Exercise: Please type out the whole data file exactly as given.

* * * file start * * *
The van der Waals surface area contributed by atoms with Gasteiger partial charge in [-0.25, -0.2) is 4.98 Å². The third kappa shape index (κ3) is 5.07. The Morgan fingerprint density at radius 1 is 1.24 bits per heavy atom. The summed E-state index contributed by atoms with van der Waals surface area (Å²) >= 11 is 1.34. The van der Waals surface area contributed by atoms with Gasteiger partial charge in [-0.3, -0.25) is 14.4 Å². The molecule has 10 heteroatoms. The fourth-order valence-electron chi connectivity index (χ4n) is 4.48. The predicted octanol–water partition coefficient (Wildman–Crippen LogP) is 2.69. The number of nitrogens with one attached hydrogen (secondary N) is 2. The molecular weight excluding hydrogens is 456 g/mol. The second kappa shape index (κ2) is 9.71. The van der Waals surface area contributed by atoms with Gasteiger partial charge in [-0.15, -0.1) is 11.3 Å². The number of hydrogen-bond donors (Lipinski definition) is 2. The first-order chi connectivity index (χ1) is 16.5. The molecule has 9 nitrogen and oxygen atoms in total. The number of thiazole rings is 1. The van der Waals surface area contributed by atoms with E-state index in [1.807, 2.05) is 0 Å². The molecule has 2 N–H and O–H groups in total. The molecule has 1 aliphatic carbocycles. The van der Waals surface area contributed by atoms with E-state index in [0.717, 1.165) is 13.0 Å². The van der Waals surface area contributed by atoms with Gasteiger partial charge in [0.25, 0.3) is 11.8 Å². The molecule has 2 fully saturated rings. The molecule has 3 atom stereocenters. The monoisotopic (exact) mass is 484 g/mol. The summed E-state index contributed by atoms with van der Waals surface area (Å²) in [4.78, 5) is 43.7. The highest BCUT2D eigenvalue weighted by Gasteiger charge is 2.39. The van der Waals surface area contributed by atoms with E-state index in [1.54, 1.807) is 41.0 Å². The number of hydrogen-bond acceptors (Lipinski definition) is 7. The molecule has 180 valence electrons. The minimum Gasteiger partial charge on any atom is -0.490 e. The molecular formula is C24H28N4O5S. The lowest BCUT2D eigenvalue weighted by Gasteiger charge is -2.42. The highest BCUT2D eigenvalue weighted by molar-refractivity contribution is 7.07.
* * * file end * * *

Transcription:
The van der Waals surface area contributed by atoms with Gasteiger partial charge in [-0.25, -0.2) is 4.98 Å². The third kappa shape index (κ3) is 5.07. The Morgan fingerprint density at radius 1 is 1.24 bits per heavy atom. The summed E-state index contributed by atoms with van der Waals surface area (Å²) >= 11 is 1.34. The van der Waals surface area contributed by atoms with Gasteiger partial charge in [-0.3, -0.25) is 14.4 Å². The molecule has 10 heteroatoms. The fourth-order valence-electron chi connectivity index (χ4n) is 4.48. The predicted octanol–water partition coefficient (Wildman–Crippen LogP) is 2.69. The number of nitrogens with one attached hydrogen (secondary N) is 2. The molecular weight excluding hydrogens is 456 g/mol. The second kappa shape index (κ2) is 9.71. The van der Waals surface area contributed by atoms with Gasteiger partial charge in [-0.15, -0.1) is 11.3 Å². The number of hydrogen-bond donors (Lipinski definition) is 2. The first-order chi connectivity index (χ1) is 16.5. The molecule has 9 nitrogen and oxygen atoms in total. The number of thiazole rings is 1. The van der Waals surface area contributed by atoms with E-state index in [1.807, 2.05) is 0 Å². The molecule has 2 N–H and O–H groups in total. The molecule has 1 aliphatic carbocycles. The van der Waals surface area contributed by atoms with E-state index in [0.717, 1.165) is 13.0 Å². The van der Waals surface area contributed by atoms with Gasteiger partial charge in [0.25, 0.3) is 11.8 Å². The molecule has 2 fully saturated rings. The molecule has 3 atom stereocenters. The monoisotopic (exact) mass is 484 g/mol. The summed E-state index contributed by atoms with van der Waals surface area (Å²) in [4.78, 5) is 43.7. The highest BCUT2D eigenvalue weighted by Gasteiger charge is 2.39. The van der Waals surface area contributed by atoms with E-state index in [1.54, 1.807) is 41.0 Å². The number of hydrogen-bond acceptors (Lipinski definition) is 7. The molecule has 180 valence electrons. The minimum Gasteiger partial charge on any atom is -0.490 e. The molecular formula is C24H28N4O5S. The lowest BCUT2D eigenvalue weighted by Gasteiger charge is -2.42. The highest BCUT2D eigenvalue weighted by molar-refractivity contribution is 7.07.